Tuesday, December 20, 2011

Outpost 1

The night she brought the tequila, as they lay lit by moonlight on the damp sheets, she told him she'd come from Casa Grande, leaving behind a husband in two-story stucco with a pool she always dreamt was empty, except where the water had gathered stagnant and stuck in a murky puddle at the drain. She'd brought her cat with her but had gone to work one night, her first at the casino, and forgotten to make sure he was in, then arrived home six hours later in time to find it being chased down and dragged off by a coyote. She cried in his arms and fell asleep though he did not, waking her at sunrise when he left the bed, hushing her with a finger to his lips, closing the door behind him on the way to the kitchen. The smell of strong coffee reminded her of camping with her grandparents. She smiled and rolled to the window to face the tapping rain when the first two eggs hit the skillet sizzling.

Thursday, October 13, 2011

My Failures

My failures are tall
Ships eclipsing blood sunsets
The sea boils like meat.

My failures are small
Things ashamed of wounded pets
Love could not complete.

My failures are all
I have to steer my regrets
Down this broken street.

My failure's a call
Ahead to unborn not-yets
Failure can't repeat.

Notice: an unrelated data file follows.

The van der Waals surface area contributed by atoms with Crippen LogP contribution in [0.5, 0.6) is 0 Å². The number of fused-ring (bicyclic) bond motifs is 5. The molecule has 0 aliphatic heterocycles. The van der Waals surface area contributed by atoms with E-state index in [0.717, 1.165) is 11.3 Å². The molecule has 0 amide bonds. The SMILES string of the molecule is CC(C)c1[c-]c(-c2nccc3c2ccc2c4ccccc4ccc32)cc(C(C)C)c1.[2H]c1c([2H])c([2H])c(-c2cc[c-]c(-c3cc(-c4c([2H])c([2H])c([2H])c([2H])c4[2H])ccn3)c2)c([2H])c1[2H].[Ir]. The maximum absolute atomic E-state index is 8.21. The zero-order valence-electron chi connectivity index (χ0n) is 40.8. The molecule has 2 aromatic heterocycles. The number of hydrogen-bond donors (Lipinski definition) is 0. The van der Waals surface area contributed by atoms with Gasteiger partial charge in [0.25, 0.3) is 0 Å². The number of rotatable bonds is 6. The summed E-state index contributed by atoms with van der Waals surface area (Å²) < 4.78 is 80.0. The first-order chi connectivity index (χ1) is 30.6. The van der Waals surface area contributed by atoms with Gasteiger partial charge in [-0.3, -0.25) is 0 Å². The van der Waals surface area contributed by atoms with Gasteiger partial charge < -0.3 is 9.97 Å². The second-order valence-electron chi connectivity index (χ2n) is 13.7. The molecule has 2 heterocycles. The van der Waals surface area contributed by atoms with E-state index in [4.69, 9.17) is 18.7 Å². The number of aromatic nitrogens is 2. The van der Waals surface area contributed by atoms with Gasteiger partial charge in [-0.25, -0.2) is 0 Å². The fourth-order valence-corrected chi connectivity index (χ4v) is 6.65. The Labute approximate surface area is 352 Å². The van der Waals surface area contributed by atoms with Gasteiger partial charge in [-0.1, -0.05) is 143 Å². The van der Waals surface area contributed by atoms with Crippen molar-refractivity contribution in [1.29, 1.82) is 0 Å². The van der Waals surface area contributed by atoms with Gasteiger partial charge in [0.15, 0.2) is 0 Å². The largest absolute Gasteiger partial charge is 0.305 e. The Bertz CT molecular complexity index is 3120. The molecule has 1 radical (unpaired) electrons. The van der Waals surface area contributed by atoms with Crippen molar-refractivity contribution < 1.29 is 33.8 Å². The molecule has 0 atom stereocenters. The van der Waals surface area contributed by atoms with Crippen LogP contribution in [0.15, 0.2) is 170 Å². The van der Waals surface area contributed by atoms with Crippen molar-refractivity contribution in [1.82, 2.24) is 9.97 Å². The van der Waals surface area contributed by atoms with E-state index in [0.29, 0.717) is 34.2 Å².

Monday, October 3, 2011

The Cabin

He was careful to shut the door softly behind him and walk his boots across the deck to the bench and put them on there lest the clomping wake her. The day's first light revealing the sharp shoulders of the Ruby range. The dog returned, legs wet, having not caught whatever she had chased from the porch to the creek when he'd opened the door. He worried she'd get in over her head one of these days, lured in by coyotes, but she hadn't yet and a dog's a dog besides.

Still. He'd found her as a lost pup and the bond was good as blood.

He rolled and smoked and considered coffee but then against it; it would wake her and she'd come to the kitchen despite his protest. Clouds like a train from the west dead on for the tallest peaks. There'd be snow on them in a month and underfoot not long after, the fall air already starting to bite skin and stiffen fingers. He looked at his hands, palms up as if to receive. Stories in those lines, arroyos etched by stars and scars. The dog's ears perked before she called for him - Bud? - then again, closer, the light on in the living room as she entered, calling again, more urgent, that voice. Worry.

Out here. The dog looking at his eyes for the next cue. Out here, on the deck. He heard the toilet flush, wondered if she'd thrown up again. He stood to go inside when she opened the door, stepping out, one hand holding it open, the other tucking her gown in beneath the belly of her early pregnancy.

The dog waited, looking from one to the other as the husband and wife surveyed each other in silence. In July there'd be another and they would be a family.

Mornin.

Mornin.

He walked off the porch to the woodpile and gathered an armful, then back into the house as she held the door, the dog last in when she nodded. She lingered a moment, closed her eyes.

Comin?

She barely smiled and went inside, locking the door behind her.